news:bkskmj$9sn$2@inn.qnx.com...
Is it only important that you maintain the two systems in sync with
each other? Or do you need an actual accurare time of day?

I have a routine that will keep two QNX4 systems synced to each other.
They may both be wrong, but they'll both be wrong together. It can
easily stay with 10 ms (1ms on most computers).

It you like I can post the code here and you can port it to QNX 6.


David Kuechenmeister <david.kuechenmeister@viasat.com> wrote:
DK > Thanks, of course not, but I have situations where visibility is
restricted
DK > and where the extra cost may not be required by customer specs.
DK > Application-wise, I'd like to set the target board's clock only often
enough
DK > to maintain approximately 10 ms of synchronization between two
computers.
DK > PC104 RTC does generate quite a few hits, but they mostly seem to
refer to
DK > the clock on the cpu board. If those are less than 25ppm, I'd be
amazed. The
DK > Winsystems rtc varies between about 45 and 250 ppm, depending on the
board.

DK > I've experimented enough with NTP to have discovered it's not very
well
DK > suited to dynamic conditions. It doesn't react well when the server
clock is
DK > updated regularly; the client sees quite a bit of jitter in the
server
DK > clock, so the client will drift a lot.

DK > Regards,
DK > David Kuechenmeister


DK > "Rennie Allen" <rallen@csical.com> wrote in message
DK > news:3F71D520.6080503@csical.com...
David Kuechenmeister wrote:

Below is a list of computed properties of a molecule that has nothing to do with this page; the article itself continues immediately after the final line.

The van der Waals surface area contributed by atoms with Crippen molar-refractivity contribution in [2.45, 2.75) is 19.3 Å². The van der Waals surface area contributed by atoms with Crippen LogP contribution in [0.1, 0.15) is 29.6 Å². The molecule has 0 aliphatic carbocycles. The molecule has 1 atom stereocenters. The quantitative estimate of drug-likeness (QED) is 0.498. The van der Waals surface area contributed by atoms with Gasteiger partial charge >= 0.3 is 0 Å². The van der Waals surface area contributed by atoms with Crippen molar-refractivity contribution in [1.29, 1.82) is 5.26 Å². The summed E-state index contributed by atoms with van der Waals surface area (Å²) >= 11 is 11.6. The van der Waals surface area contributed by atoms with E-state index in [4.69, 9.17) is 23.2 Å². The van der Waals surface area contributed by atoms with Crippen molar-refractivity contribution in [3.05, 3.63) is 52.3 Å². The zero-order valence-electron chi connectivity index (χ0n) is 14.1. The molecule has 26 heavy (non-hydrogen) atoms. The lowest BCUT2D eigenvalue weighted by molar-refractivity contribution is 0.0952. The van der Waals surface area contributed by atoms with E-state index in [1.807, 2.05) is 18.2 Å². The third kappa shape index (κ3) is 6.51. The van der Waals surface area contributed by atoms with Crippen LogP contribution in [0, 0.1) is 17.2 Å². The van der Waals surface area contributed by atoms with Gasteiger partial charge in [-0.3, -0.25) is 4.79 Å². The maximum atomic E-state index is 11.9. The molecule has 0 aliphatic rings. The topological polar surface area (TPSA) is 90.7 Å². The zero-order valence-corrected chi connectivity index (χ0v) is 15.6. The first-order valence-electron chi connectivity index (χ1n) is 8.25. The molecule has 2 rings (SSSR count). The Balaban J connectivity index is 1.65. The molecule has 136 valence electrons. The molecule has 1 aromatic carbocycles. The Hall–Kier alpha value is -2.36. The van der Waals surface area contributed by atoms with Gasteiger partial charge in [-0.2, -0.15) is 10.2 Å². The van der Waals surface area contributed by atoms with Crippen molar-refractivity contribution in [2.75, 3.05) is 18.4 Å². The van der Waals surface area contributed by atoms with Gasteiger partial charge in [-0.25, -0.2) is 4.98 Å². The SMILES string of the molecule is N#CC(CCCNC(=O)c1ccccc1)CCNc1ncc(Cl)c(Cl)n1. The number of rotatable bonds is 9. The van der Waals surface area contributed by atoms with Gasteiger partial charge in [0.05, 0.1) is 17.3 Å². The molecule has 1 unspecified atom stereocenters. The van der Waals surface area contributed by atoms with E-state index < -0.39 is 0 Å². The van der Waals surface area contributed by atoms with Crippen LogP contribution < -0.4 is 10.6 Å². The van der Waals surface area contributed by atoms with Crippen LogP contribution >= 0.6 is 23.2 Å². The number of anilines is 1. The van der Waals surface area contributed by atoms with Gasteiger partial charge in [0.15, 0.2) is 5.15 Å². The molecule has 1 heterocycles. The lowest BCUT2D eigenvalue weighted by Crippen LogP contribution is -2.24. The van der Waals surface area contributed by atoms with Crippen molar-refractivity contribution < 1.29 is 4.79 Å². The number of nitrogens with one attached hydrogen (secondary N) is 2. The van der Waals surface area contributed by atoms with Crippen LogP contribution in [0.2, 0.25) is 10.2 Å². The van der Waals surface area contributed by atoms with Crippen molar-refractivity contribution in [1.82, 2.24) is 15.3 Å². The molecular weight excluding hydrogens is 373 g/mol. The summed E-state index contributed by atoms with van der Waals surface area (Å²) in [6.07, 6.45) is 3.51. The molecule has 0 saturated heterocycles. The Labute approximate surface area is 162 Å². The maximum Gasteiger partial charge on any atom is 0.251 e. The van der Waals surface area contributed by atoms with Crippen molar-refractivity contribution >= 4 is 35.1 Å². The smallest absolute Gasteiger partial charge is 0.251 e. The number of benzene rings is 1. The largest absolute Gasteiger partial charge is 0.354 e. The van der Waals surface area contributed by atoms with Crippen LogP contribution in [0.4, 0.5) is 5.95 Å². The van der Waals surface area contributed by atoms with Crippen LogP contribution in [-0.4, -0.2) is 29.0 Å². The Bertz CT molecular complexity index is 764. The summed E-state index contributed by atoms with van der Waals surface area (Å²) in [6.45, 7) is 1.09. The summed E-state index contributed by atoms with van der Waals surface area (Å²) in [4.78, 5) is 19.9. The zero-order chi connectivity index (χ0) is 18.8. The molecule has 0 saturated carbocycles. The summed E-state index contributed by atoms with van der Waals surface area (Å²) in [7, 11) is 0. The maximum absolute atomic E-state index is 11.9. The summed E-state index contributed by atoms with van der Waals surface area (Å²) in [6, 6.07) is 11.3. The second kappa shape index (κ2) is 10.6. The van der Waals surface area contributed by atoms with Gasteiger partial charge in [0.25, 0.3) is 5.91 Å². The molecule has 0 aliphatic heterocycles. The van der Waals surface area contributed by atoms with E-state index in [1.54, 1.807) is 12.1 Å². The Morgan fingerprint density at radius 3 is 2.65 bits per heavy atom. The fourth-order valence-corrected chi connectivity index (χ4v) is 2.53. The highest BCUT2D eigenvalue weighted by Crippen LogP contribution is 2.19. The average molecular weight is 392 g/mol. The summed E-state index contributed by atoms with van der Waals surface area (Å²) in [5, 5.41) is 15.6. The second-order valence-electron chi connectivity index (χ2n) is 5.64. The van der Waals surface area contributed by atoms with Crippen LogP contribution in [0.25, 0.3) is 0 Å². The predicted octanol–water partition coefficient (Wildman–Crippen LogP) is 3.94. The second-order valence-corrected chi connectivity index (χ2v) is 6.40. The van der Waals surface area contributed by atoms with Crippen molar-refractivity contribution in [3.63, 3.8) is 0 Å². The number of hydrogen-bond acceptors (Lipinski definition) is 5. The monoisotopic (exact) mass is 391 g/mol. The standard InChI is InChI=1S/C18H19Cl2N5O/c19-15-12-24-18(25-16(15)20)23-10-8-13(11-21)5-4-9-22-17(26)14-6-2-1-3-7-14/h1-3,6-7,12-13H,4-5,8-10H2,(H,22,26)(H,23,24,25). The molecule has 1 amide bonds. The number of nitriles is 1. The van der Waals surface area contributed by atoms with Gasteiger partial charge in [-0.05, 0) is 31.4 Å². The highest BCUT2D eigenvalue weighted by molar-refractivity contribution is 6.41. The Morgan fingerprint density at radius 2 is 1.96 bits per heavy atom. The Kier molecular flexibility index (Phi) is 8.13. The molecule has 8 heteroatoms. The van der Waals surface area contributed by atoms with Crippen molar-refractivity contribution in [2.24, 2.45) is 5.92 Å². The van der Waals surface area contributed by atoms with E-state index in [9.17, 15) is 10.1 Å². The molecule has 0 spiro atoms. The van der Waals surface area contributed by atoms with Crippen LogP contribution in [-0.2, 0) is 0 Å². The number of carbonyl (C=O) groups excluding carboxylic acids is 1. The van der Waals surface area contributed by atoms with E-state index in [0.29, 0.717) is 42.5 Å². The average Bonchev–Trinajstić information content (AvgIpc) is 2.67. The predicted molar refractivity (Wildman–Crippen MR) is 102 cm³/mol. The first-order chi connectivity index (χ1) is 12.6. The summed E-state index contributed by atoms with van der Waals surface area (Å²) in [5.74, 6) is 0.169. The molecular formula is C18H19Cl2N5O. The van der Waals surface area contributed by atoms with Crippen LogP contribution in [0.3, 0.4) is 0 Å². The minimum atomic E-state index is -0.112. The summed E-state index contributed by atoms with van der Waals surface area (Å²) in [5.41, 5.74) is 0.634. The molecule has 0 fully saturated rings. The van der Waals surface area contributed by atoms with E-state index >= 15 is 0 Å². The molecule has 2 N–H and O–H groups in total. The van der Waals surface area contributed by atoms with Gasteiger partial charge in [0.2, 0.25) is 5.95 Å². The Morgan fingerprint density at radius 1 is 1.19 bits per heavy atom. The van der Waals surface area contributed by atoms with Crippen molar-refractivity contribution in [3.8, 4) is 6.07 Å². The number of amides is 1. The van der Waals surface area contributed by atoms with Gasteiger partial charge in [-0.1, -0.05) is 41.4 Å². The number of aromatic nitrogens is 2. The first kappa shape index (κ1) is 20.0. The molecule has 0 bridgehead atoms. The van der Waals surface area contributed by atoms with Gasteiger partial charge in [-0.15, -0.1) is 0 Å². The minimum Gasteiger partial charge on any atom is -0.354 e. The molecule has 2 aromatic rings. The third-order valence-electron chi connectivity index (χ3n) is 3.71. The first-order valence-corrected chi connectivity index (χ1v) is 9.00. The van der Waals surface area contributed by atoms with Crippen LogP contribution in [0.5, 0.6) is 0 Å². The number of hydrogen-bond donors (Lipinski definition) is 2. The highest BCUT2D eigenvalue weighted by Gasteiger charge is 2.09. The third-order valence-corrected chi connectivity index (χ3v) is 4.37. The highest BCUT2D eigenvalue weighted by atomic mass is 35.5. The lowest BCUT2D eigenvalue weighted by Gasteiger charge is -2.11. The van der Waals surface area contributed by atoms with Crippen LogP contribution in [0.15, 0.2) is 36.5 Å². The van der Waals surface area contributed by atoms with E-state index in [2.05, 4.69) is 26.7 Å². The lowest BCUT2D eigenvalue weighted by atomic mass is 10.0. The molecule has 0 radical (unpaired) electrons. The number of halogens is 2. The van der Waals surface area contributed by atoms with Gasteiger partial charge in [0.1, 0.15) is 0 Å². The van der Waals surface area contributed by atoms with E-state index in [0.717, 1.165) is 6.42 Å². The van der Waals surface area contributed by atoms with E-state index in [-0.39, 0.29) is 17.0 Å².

Does anyone know of an accurate realtime clock, better than 5ppm, in
a
PC104 module?

You generally aren't going to do better than GPS. Google "PC104 GPS"
will
generate a few hits.




--
Bill Caroselli -- Q-TPS Consulting
1-(708) 308-4956 <== Note: New Number
qtps@earthlink.net

Bill Caroselli

Re: Accurate RTC for PC104

Post by Bill Caroselli » Wed Sep 24, 2003 6:51 pm

David Kuechenmeister <david.kuechenmeister@viasat.com> wrote:
DK > Actually one is a windows XP. That was why we tried the experiment with NTP.
DK > If you think that the code can be ported to XP, I'd be interested. If it
DK > depends on a property of QNX, I don't know that I could use it.

DK > Thanks,
DK > David

Sorry no.

Maybe someone else can help.

Rennie Allen

Re: Accurate RTC for PC104

Post by Rennie Allen » Wed Sep 24, 2003 7:48 pm

David Kuechenmeister wrote:
Thanks, of course not, but I have situations where visibility is restricted
and where the extra cost may not be required by customer specs.
Application-wise, I'd like to set the target board's clock only often enough
to maintain approximately 10 ms of synchronization between two computers.
PC104 RTC does generate quite a few hits, but they mostly seem to refer to
the clock on the cpu board. If those are less than 25ppm, I'd be amazed. The
Winsystems rtc varies between about 45 and 250 ppm, depending on the board.

I've experimented enough with NTP to have discovered it's not very well
suited to dynamic conditions. It doesn't react well when the server clock is
updated regularly; the client sees quite a bit of jitter in the server
clock, so the client will drift a lot.
If the QNX machine is the critical machine, why not have the QNX machine
be the NTP server, and the Windows machine be the NTP client ? Also,
why is the server clock being "updated", by what, and by how much ?

David Kuechenmeister

Re: Accurate RTC for PC104

Post by David Kuechenmeister » Wed Sep 24, 2003 8:17 pm

Customer circumstances dictate the configuration. The configuration that is
a problem has to slave the indoor unit to an IRIG-B source. There aren't any
windows NTP drivers for that...yet. The difficulty is that NTP has to use
something for a reference, either a clock or another server. The indoor unit
is a server to the outdoor unit and the indoor unit uses its own system
clock as the reference in this configuration. The IRIG-B source is sampled
at an interval and then the indoor system clock is updated. The updates to
the system clock are what cause the jitter and the eventual drift of the